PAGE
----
Viola Liuzzo

March 29 Peace Love Activism

March 29, 1965: the NAACP sponsored a memorial service for Viola Liuzzo at the People’s Community Church in Detroit. Fifteen hundred people attended, among them, Rosa Parks. (see Liuzzo for expanded story)

March 29 Peace Love Art Activism

March 29 Music et al

see Road to Bethel and the Woodstock Festival for much more

March 29, 1969: Michael Lang had found a suitable site in Saugerties, NY right off the NY Thruway. On this date, John Roberts and Joel Rosenman met with a Mr Holmes, the lawyer for the site’s owner, Mr Shaler. The lawyer emphatically told Roberts and Rosenman that the site was not for rent for such a purpose. 

Blood, Sweat and Tears

March 29 – April 4, 1969:  the Blood, Sweat, and Tears’ Blood, Sweat, & Tears Billboard #1 album. It received a Grammy Award for Album of the Year in 1970. (see July 26)

March 29 Peace Love Art Activism


My Lai Massacre

March 29 Peace Love Art Activism

March 29, 1971: Lt. Calley was found guilty of premeditated murder of 22 civilians and sentenced to life in prison. This sentence was extremely controversial and generates a widespread public outcry, as an overwhelming majority of Americans believe that Calley was simply following orders, and condemned the fact that one soldier was serving as the army’s scapegoat. Draft board members resign, veterans turn in their medals, and the “Free Calley” movement was born. Georgian governor Jimmy Carter asked his constituency to drive for a week with their lights on in protest, and flags are flown at half-mast in the state of Indiana. (see My Lai for expanded story; next Vietnam, see Apr 1)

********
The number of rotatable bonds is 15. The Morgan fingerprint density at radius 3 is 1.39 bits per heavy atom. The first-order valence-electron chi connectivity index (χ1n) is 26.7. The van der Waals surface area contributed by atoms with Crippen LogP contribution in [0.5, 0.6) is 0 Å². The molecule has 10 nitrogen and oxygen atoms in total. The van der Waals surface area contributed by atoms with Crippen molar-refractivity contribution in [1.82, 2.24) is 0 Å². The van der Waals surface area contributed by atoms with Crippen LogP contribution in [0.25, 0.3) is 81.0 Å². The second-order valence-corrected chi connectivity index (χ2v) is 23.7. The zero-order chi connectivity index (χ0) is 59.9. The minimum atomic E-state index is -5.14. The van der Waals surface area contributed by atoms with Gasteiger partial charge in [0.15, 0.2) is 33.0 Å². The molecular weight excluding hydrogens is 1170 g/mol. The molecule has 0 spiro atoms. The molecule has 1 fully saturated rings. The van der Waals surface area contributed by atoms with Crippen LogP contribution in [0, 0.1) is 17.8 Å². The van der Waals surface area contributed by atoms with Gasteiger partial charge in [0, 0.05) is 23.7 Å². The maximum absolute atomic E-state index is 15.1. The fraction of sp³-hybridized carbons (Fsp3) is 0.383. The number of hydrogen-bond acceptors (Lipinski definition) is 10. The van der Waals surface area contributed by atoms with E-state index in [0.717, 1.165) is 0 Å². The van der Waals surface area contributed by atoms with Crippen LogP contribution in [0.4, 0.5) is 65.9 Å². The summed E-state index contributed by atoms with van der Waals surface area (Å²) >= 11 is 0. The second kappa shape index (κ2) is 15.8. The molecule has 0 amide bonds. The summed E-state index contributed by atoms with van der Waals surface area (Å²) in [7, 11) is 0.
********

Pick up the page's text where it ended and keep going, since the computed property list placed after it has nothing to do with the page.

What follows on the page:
U.S. combat troops left South Vietnam

March 29, 1973: two months after the signing of the Vietnam peace agreement, the last U.S. combat troops left South Vietnam as Hanoi freed the remaining American prisoners of war held in North Vietnam ending  America’s direct eight-year intervention in the Vietnam War. In Saigon, some 7,000 U.S. Department of Defense civilian employees remained behind to aid South Vietnam.

Of the more than 3 million Americans who had served in the war, almost 58,000 died, and over 1,000 were missing in action. Some 150,000 Americans were seriously wounded. (see August 15, 1973)

March 29 Peace Love Art Activism

Charles Manson

March 29, 1971, a jury in Los Angeles recommended the death penalty for Charles Manson and three followers [Susan Atkins, Patricia Krenwinkel, and Leslie Van Houten] for the 1969 Tate-La Bianca murders (the sentences were later commuted). (see Apr 19)

March 29 Peace Love Art Activism

Native Americans

Wounded Knee II

March 29, 1973: a cease-fire between Indians holding Wounded Knee and the Government forces surrounding the historic Indian site entered its third day as Government negotiators tried to set up a meeting  the next day to resolve the month-long impasse. (next NA & Russell Means, see Apr 18)

March 29 Peace Love Art Activism


Ryan White

March 29 Peace Love Art Activism

March 29, 1990: several months before his high school class graduated and before his senior prom, White entered Riley Hospital for Children in Indianapolis with a respiratory infection. (see White for expanded story)